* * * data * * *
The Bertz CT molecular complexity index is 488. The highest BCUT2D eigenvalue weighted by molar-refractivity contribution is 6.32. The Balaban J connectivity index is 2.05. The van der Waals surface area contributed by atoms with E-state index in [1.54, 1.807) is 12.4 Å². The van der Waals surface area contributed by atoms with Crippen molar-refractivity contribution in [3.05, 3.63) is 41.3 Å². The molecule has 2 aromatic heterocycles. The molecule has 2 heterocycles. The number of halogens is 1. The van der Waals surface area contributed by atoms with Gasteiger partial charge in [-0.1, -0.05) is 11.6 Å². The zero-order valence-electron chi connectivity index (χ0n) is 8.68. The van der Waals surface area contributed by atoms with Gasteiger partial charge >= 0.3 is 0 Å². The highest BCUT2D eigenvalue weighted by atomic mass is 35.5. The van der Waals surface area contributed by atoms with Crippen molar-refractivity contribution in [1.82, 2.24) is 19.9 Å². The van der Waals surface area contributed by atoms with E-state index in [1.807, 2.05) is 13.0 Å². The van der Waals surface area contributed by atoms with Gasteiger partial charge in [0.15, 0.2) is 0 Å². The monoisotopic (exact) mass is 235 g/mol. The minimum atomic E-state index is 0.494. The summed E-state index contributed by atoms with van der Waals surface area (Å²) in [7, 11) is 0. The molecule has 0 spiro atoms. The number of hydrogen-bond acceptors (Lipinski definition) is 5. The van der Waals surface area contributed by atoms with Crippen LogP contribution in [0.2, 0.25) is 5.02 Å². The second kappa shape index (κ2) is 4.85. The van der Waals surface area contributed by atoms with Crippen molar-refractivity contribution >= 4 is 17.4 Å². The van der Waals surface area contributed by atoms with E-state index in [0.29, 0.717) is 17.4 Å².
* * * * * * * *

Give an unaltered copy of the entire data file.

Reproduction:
The Bertz CT molecular complexity index is 488. The highest BCUT2D eigenvalue weighted by molar-refractivity contribution is 6.32. The Balaban J connectivity index is 2.05. The van der Waals surface area contributed by atoms with E-state index in [1.54, 1.807) is 12.4 Å². The van der Waals surface area contributed by atoms with Crippen molar-refractivity contribution in [3.05, 3.63) is 41.3 Å². The molecule has 2 aromatic heterocycles. The molecule has 2 heterocycles. The number of halogens is 1. The van der Waals surface area contributed by atoms with Gasteiger partial charge in [-0.1, -0.05) is 11.6 Å². The zero-order valence-electron chi connectivity index (χ0n) is 8.68. The van der Waals surface area contributed by atoms with Gasteiger partial charge >= 0.3 is 0 Å². The highest BCUT2D eigenvalue weighted by atomic mass is 35.5. The van der Waals surface area contributed by atoms with Crippen molar-refractivity contribution in [1.82, 2.24) is 19.9 Å². The van der Waals surface area contributed by atoms with E-state index in [1.807, 2.05) is 13.0 Å². The van der Waals surface area contributed by atoms with Gasteiger partial charge in [0.15, 0.2) is 0 Å². The monoisotopic (exact) mass is 235 g/mol. The minimum atomic E-state index is 0.494. The summed E-state index contributed by atoms with van der Waals surface area (Å²) in [7, 11) is 0. The molecule has 0 spiro atoms. The number of hydrogen-bond acceptors (Lipinski definition) is 5. The van der Waals surface area contributed by atoms with Crippen LogP contribution in [0.2, 0.25) is 5.02 Å². The second kappa shape index (κ2) is 4.85. The van der Waals surface area contributed by atoms with Crippen molar-refractivity contribution >= 4 is 17.4 Å². The van der Waals surface area contributed by atoms with E-state index in [0.29, 0.717) is 17.4 Å².